When you are working with volunteers you never know who is going to walk in the door. I was very lucky last April to have Stratford resident, Mark Corvino join our team.
It’s not often that you get a chance to meet and work side by side with a guy like Corvino. In this day and age you don’t meet people that put the thought and care into their work that Mark does. His attention to detail, careful hand and love for the Corsair made him a natural to take on the Windscreen restoration.
You see, Corvino has Corsairs in his blood. His mother, Victoria “Vicki”, was an employee of Chance Vought and worked on the Corsair production line. In addition to his mom, his father Frank Corvino worked the transportation side at the plant. So the Corvino family had a real investment in with Corsair. Wait, I forgot to mention Victoria’s brothers Frank & Lenny Serritella worked there as well, and continued on with Avco / Lycoming as the plant changed hands over the next 40 years after Chance Vought left Stratford in 1947.
In her own words, the Corvino family shared this letter written from Victoria.
Praise the Lord and Pass the Ammunition was the song playing in the cafeteria the day I started working at Chance Vought in Stratford, Connecticut as a riveter. We were mostly women workers at that time. Most of the men were in the war. We had to wear regular outfits of blouses and slacks no sweaters. We also had to wear hairnets or you couldn’t work there. If I’m not mistaken that was when slacks were really introduced to women, they were worn inside and outside after that.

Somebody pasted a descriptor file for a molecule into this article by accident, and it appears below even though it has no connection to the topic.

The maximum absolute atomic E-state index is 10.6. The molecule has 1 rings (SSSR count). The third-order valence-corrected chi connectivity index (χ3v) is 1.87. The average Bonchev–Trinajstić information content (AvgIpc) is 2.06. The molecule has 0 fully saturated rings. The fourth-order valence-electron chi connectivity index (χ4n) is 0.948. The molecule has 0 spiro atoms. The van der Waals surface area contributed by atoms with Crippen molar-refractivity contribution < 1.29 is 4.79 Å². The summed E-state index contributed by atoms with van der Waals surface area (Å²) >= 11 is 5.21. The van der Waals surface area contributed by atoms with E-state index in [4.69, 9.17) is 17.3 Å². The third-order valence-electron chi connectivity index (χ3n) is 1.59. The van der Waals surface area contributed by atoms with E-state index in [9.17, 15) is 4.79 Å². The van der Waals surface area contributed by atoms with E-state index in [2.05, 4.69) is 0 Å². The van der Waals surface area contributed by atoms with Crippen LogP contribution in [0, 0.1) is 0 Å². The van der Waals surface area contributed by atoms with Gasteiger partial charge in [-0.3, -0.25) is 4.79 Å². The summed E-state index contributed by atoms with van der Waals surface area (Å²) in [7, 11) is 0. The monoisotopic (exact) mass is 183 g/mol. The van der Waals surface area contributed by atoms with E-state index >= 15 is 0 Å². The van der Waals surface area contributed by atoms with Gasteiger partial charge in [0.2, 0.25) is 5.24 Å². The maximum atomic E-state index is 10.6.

My riveter was hand held others worked at a machine. I also worked with red,white and blue explosives. You had to be careful when those little sparks would fly around but I was never burned. Two of us women would work on one big Wing section, one on either side of the Wing. I was always on the riveting side while she pressed an iron bit up against the otherside.
One day a worker from the hanger where they put the Corsair Airplanes together came to where I was working looking for a small person with small hands. Everyone hollered there she is sitting down there. He took me into the hanger. He asked me to see if I can put my hand through that little hole. I said I could so he said there’s a nut in there that had fallen off a screw see if you find it. I did. He escorted me back to my Work andsaid give the little lady a big hand and every one hollered and clapped. They said I was the heroine of the day.
It was a nice place to work. They used to kid us a lot but when the war ended we women were laid off. On our last day we got a standing ovation from the men as we left the building. It was quite an experience and I was proud of the work I did.
Corvino likes to reminisce how in later years he would take his mom, Victoria, down to the circle at KBDR (Igor I. Sikorsky Memorial Airport) to see the Corsair and she would recount memories of the War and the famous bent wing bird. While she was a supporter of the Corsair being displayed back in the 1970’s, as the years wained on and the obvious effects of time and weather took their toll she wished it could be preserved for future generations. Victoria passed away at 94 year old in 2006. Mark Corvino now openly admits he is doing this in part, for his mother, Victoria’s memory.
Corvino has been working on refinishing the windscreen and canopy since December 2010. He has been handling disassembly, cleaning and fitting while I have been doing the corrosion control and painting with Chris Soltis helping me in the corrosion control department.